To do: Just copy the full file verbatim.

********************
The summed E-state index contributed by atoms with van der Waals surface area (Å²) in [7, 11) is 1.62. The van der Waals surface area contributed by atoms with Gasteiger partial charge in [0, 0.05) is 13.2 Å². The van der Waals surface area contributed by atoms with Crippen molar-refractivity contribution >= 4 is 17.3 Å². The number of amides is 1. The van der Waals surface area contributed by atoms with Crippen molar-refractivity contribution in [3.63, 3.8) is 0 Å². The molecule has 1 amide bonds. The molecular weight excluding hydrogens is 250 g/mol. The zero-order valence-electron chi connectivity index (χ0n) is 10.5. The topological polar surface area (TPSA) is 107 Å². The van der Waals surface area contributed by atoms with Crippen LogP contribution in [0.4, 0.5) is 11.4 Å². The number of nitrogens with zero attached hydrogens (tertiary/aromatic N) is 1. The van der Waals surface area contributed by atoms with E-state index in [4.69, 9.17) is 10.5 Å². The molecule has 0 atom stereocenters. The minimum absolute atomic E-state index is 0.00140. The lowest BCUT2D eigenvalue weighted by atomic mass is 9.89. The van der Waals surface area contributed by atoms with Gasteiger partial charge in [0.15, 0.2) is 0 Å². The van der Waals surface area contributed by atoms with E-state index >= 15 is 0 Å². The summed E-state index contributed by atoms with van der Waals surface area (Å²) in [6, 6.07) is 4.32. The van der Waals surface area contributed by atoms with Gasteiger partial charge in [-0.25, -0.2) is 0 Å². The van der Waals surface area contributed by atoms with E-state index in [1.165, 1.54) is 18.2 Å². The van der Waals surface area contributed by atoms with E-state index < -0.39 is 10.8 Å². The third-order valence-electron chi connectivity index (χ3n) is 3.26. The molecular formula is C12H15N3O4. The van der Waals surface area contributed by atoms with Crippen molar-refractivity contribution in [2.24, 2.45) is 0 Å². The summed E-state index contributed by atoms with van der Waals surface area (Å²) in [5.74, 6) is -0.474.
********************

The summed E-state index contributed by atoms with van der Waals surface area (Å²) in [7, 11) is 1.62. The van der Waals surface area contributed by atoms with Gasteiger partial charge in [0, 0.05) is 13.2 Å². The van der Waals surface area contributed by atoms with Crippen molar-refractivity contribution >= 4 is 17.3 Å². The number of amides is 1. The van der Waals surface area contributed by atoms with Crippen molar-refractivity contribution in [3.63, 3.8) is 0 Å². The molecule has 1 amide bonds. The molecular weight excluding hydrogens is 250 g/mol. The zero-order valence-electron chi connectivity index (χ0n) is 10.5. The topological polar surface area (TPSA) is 107 Å². The van der Waals surface area contributed by atoms with Crippen LogP contribution in [0.4, 0.5) is 11.4 Å². The number of nitrogens with zero attached hydrogens (tertiary/aromatic N) is 1. The van der Waals surface area contributed by atoms with E-state index in [4.69, 9.17) is 10.5 Å². The molecule has 0 atom stereocenters. The minimum absolute atomic E-state index is 0.00140. The lowest BCUT2D eigenvalue weighted by atomic mass is 9.89. The van der Waals surface area contributed by atoms with Gasteiger partial charge in [0.15, 0.2) is 0 Å². The van der Waals surface area contributed by atoms with E-state index >= 15 is 0 Å². The summed E-state index contributed by atoms with van der Waals surface area (Å²) in [6, 6.07) is 4.32. The van der Waals surface area contributed by atoms with Gasteiger partial charge in [-0.25, -0.2) is 0 Å². The van der Waals surface area contributed by atoms with E-state index in [1.165, 1.54) is 18.2 Å². The van der Waals surface area contributed by atoms with E-state index < -0.39 is 10.8 Å². The third-order valence-electron chi connectivity index (χ3n) is 3.26. The molecular formula is C12H15N3O4. The van der Waals surface area contributed by atoms with Crippen molar-refractivity contribution in [2.24, 2.45) is 0 Å². The summed E-state index contributed by atoms with van der Waals surface area (Å²) in [5.74, 6) is -0.474.